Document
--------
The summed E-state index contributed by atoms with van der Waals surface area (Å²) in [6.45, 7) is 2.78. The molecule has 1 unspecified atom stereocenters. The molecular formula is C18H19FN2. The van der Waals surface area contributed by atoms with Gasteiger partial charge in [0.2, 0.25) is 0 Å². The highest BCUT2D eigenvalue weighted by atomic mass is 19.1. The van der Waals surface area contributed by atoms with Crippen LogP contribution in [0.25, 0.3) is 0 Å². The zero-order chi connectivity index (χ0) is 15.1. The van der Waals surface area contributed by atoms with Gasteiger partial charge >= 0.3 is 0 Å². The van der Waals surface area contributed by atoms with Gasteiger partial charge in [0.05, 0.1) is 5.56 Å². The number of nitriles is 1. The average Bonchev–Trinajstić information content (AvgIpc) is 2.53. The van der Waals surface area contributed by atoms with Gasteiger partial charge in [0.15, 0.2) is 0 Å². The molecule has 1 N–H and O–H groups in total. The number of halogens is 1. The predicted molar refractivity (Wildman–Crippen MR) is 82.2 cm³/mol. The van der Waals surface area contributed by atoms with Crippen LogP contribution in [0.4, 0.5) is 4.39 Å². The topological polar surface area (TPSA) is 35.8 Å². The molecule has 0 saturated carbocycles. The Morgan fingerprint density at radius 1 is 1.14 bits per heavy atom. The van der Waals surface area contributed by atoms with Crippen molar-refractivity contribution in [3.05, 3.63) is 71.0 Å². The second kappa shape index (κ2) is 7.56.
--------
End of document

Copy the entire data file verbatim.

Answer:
The summed E-state index contributed by atoms with van der Waals surface area (Å²) in [6.45, 7) is 2.78. The molecule has 1 unspecified atom stereocenters. The molecular formula is C18H19FN2. The van der Waals surface area contributed by atoms with Gasteiger partial charge in [0.2, 0.25) is 0 Å². The highest BCUT2D eigenvalue weighted by atomic mass is 19.1. The van der Waals surface area contributed by atoms with Crippen LogP contribution in [0.25, 0.3) is 0 Å². The zero-order chi connectivity index (χ0) is 15.1. The van der Waals surface area contributed by atoms with Gasteiger partial charge >= 0.3 is 0 Å². The van der Waals surface area contributed by atoms with Gasteiger partial charge in [0.05, 0.1) is 5.56 Å². The number of nitriles is 1. The average Bonchev–Trinajstić information content (AvgIpc) is 2.53. The van der Waals surface area contributed by atoms with Gasteiger partial charge in [0.15, 0.2) is 0 Å². The molecule has 1 N–H and O–H groups in total. The number of halogens is 1. The predicted molar refractivity (Wildman–Crippen MR) is 82.2 cm³/mol. The van der Waals surface area contributed by atoms with Crippen LogP contribution in [0.4, 0.5) is 4.39 Å². The topological polar surface area (TPSA) is 35.8 Å². The molecule has 0 saturated carbocycles. The Morgan fingerprint density at radius 1 is 1.14 bits per heavy atom. The van der Waals surface area contributed by atoms with Crippen molar-refractivity contribution in [3.05, 3.63) is 71.0 Å². The second kappa shape index (κ2) is 7.56.